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Robin Williams and Christopher Reeve: Closer Than Brothers

By Andrew Burgon / phoenix@projectfellowship.com
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April 22, 2013

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Video Courtesy of ABC News

Robin Williams and Christopher Reeve Had an Enduring Friendship That Lasted 31 Years

Robin Williams and Christopher Reeve shared a remarkable friendship. A dazzling one that burned bright and long for three decades through thick and thin. From shared meals during the Julliard School days to steadfast support after a tragic accident Williams and Reeve were there for one another. The two titans of moviedom would eventually join forces to help people with paralysis.

They first met in 1973 as roommates at the prestigious Julliard School in New York City. They both had been accepted into the advanced program and in several classes they were the only students. It was during this time they became best friends to the point where they promised each other that whoever became successful would take care of the less fortunate one.

Williams shared one of his favorite memories of Reeve during those days on a Q & A session on reddit, “Him being such a great friend to me at Julliard, literally feeding me because I don’t think I literally had money for food or my student loan hadn’t come in yet, and he would share his food with me.”

In the late 1970’s both of them were thrust into the trajectory of stardom. Williams in Mork and Mindy and Reeve in Superman.

In 1995 tragedy struck Christopher Reeve in a terrible horse-riding accident. He was at the Commonwealth Park showjumping event near Charlottesville, Virginia. His thoroughbred horse Eastern Express bawked at jumping the third fence and threw Chris to the ground breaking his neck in the worst possible place.

The accident landed Reeve at the University of Virginia Medical Center. The Man of Steel layed on his back broken, frozen and “unable to avoid thinking the darkest of thoughts.” There Dr. John Jane attempted to reattach his skull to his spine. A procedure With a survival rate of just 50/50. It was an amazing success.

Reeve confessed to Barbara Walters in an interview that at the time he “wanted to die.” His despair though was suddenly lifted by an unexpected visitor. Williams showed up pretending to be an eccentric Russian proctologist intent on doing a thorough rectal exam on him. Reeve recounts what happened in his autobiography ‘Still Me.’

“My first reaction was that either I was on way too many drugs or I was in fact brain damaged.” Reeve couldn’t help but laugh though and deep inside he felt that somehow he was going to be okay. Reeve’s injury would inevitably leave him in a quadriplegic state though.

Williams is said to have made a grand gesture in vowing to cover any hospital costs that Reeve’s family couldn’t cover. He admitted in 1996 that he had helped out to some degree financially.

The winters in Connecticut can become quite harsh and one night Dana, Chris’ Wife, was outside trying to hand-crank the generator to get it to work. According to a 1999 interview with The Mirror, Williams said that when he heard about it he bought them a generator and around the same time a van.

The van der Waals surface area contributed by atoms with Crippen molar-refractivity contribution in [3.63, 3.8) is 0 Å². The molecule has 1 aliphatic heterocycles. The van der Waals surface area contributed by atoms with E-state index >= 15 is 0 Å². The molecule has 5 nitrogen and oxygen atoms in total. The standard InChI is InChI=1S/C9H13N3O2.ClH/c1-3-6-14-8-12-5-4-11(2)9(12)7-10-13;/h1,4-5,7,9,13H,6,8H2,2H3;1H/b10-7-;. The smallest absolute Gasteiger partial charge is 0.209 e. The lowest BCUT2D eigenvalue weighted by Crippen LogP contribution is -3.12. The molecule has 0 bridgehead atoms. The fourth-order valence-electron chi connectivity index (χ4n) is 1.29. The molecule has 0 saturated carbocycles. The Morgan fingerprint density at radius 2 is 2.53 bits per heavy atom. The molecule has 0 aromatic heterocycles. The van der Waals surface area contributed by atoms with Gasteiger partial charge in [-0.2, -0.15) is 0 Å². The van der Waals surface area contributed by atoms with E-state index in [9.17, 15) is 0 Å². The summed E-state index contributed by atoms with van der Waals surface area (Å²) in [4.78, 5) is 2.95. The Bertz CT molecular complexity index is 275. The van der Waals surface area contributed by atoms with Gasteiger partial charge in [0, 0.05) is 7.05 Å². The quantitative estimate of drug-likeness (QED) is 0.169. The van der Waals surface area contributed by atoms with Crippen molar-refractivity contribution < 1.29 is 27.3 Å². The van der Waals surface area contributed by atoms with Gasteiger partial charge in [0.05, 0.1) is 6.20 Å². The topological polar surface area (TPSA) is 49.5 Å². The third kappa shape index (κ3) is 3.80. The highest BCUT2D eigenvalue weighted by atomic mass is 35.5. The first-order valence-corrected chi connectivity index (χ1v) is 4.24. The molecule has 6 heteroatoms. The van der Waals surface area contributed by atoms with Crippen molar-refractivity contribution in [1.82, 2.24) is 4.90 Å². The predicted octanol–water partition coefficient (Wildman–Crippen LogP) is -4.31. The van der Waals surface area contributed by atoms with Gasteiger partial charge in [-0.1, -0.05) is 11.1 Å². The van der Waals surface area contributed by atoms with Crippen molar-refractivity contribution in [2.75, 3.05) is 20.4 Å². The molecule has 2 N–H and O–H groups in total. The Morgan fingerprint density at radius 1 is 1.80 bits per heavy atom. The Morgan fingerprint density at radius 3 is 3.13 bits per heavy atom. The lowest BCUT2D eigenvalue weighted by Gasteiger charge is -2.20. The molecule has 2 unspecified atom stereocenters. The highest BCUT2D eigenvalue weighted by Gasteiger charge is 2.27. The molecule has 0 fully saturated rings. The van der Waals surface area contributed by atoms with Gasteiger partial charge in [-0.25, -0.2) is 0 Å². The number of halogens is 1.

Williams became a pillar of support for the entire family and became actively involved in Reeve’s foundation, The Christopher Reeve Paralysis Foundation. It’s dedicated to curing spinal cord injury through research. He joined the Board of Directors and took upon himself the role of advocater.

In 1998 he was honored at a gala by the Reeve Foundation with the Human Spirit Award for his dedication and unwavering support. His tremendous support was again recognized in 2007.

Christopher Reeve passed away in 2004 after a cardiac arrest. A year later, Williams dedicated his Cecil B. DeMille Award to Reeve at the Golden Globes.

“I just want to thank a very, very special person. I dedicate this award to the memory of a friend of mine. Chris Reeve, I miss you.” To this he added, “May flights of angels sing thee to thy rest, sweet prince.”

Reeve’s wife described the pair as being “closer than brothers.”

Even after death, Williams was there for his friend when tragedy struck the Reeve family yet again. Though Dana Reeve was a non-smoker she was diagnosed with lung cancer just nine months after the death of her husband. After a courageous battle she died in March 2006, aged 44 years. Their orphaned son Will, who was 13 at the time, went to live with the family of a school friend. Robin, however, was mindful of the child and his supportive presence was felt.

Reeve’s family, upon learning of William’s passing, posted a poignant and heartfelt statement on christopherreeve.org. Among the sentiments were that they will cherish him for the quiet and unwavering support and steadfast friendship he showed them through the hardest of times.

A decade ago, Robin Williams said upon Christopher Reeve‘s passing, “The world has lost a tremendous activist and artist, and an inspiration worldwide. I have lost a great friend.” It is rather poignant these exact words could rightly be said about Williams himself.

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Robin Williams Christopher Reeve Gallery

Christopher Reeve image
By White House Photo Office [Public domain], via Wikimedia Commons

Do you have anything to add concerning Robin Williams and Christopher Reeve’s friendship?

 
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Books

Still Me by Reeve, Christopher Published by Random House 1st (first) edition (1998) Hardcover

Nothing is Impossible: Reflections on a New Life

The Fisher King

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